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Steelers eager to see which version of Shazier shows vs. Browns

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Chaz Palla | Trib Total Media
Eagles tight end Zach Ertz tries to break away from Steelers linebacker Ryan Shazier for extra yardage during a preseason game Thursday, Aug. 21, 2014, at Lincoln Financial Field in Philadelphia.

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By Alan Robinson
Wednesday, Sept. 3, 2014, 9:30 p.m.
 

After one quarter of Ryan Shazier's first NFL preseason game, it was easy to come away thinking the first-round draft pick wouldn't be just a starter but a star.

The Buffalo Bills couldn't keep the inside linebacker with the 4.3-second 40-yard dash speed out of their backfield as Shazier seemingly made every other tackle, plus an interception. To Shazier's teammates, it was exactly what they had seen throughout training camp: a fast, top-end talent.

“If he's well conditioned, the sky's the limit,” cornerback Ike Taylor said Wednesday. “He's one of those Troy (Polamalu), (Maurkice) Pouncey kind of guys. You can't hold him back. Regardless of what anyone wants to say, he's got that kind of talent.

“Every few years (there are) one of those guys.”

The Steelers need Shazier to be more than one of the guys on a reshaped defense that has shed most of the nameplates who defined them: James Harrison and James Farrior, Casey Hampton and Aaron Smith, Ryan Clark and LaMarr Woodley and Larry Foote.

They need him to be special, and he'll get his first chance Sunday against the Cleveland Browns.

Johnny Manziel might be the rookie who has been the most watched in camp, but Shazier hopes to be the player who is the most watched in the game.

Shazier will be the Steelers' first rookie inside linebacker to start a season opener since Kendrell Bell in 2001. Bell became NFL Defensive Rookie of the Year.

“I'm not really thinking about that,” Shazier said. “But it means a lot. It means the guys trust me. The coaches trust me. I'm going to go out there and do what I can do, play and have fun ... because the more fun I have, the better I play.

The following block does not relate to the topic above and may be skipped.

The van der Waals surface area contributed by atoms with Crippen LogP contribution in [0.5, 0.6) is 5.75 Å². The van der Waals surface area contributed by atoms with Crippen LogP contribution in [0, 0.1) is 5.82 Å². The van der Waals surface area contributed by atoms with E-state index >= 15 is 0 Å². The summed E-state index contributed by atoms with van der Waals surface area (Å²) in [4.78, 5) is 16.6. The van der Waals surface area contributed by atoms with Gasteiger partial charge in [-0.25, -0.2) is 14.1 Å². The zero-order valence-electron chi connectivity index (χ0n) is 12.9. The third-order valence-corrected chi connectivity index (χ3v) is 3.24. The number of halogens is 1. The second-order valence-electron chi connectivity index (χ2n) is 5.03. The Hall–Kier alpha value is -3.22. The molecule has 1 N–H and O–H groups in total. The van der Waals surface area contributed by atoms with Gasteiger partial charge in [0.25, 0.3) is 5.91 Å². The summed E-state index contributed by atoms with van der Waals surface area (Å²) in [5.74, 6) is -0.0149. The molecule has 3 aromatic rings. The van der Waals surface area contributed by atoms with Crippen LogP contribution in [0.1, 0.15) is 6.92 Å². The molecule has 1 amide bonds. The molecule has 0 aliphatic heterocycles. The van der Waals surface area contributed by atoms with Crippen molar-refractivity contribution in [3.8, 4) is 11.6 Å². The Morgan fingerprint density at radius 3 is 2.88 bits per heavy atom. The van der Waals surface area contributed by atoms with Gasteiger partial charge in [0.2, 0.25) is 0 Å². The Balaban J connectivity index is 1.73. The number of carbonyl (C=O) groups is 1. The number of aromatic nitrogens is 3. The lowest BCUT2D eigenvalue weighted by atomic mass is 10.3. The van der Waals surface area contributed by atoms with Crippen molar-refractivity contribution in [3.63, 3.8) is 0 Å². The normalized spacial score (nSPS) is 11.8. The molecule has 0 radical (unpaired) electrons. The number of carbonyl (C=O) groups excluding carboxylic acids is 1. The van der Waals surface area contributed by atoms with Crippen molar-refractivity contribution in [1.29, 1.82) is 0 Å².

“But wherever I am, I know I'm ready.”

As several teammates said, a rookie never knows exactly what he's getting into until he has played in a game that counts because he'll see things he hasn't seen before.

“The first couple of snaps, you go, ‘I've got to get on my horses,' ” second-year linebacker Jarvis Jones said. “You've got to play catch-up because guys are moving a lot faster than in the preseason. … It's not like these guys are moving super fast, but those guys have been the in league five or six years, and they know how to get the job done.”

Shazier's most extensive preseason playing time came against the Philadelphia Eagles two weeks ago, and his performance did not rival the Bills game.

Playing against the NFL's fastest-paced offense, the 6-foot-1, 237-pound Shazier sometimes found himself out of position, laboring to defend against tight ends who made 70 yards in receptions against him. And it wasn't long after safety Mike Mitchell corrected him that Troy Polamalu's sideline outburst occurred.

Former NFL offensive lineman Brian Baldinger, the analyst on the Eagles' telecast, saw a sometimes confused rookie.

“I know they say a lot of nice things about Ryan Shazier because he can run, but it didn't seem like he had any nose for the ball,” said Baldinger, who also is an NFL Network analyst.

So who is the Shazier the Steelers drafted at No. 15 overall from Ohio State? The player he was against the Bills or the Eagles?

“It's going to be an adjustment (getting off blocks) because it's not something I'm used to,” Shazier said. “I'm used to college linemen.

“But the more I practice, the better I'm going to get at it. I've got to keep working and get better at it every day.”

That Eagles game taught him, he said, “what I need to work on.”

“I feel like I'm a pretty good fit. If I wasn't, they wouldn't have drafted me,” Shazier said. “(I'm not always going to be) where I'm at right now. I'll get better game in and game out.”

The Steelers can't wait to see how good that will be.

Alan Robinson is a staff writer for Trib Total Media. Reach him at arobinson@tribweb.com or via Twitter @arobinson_Trib.

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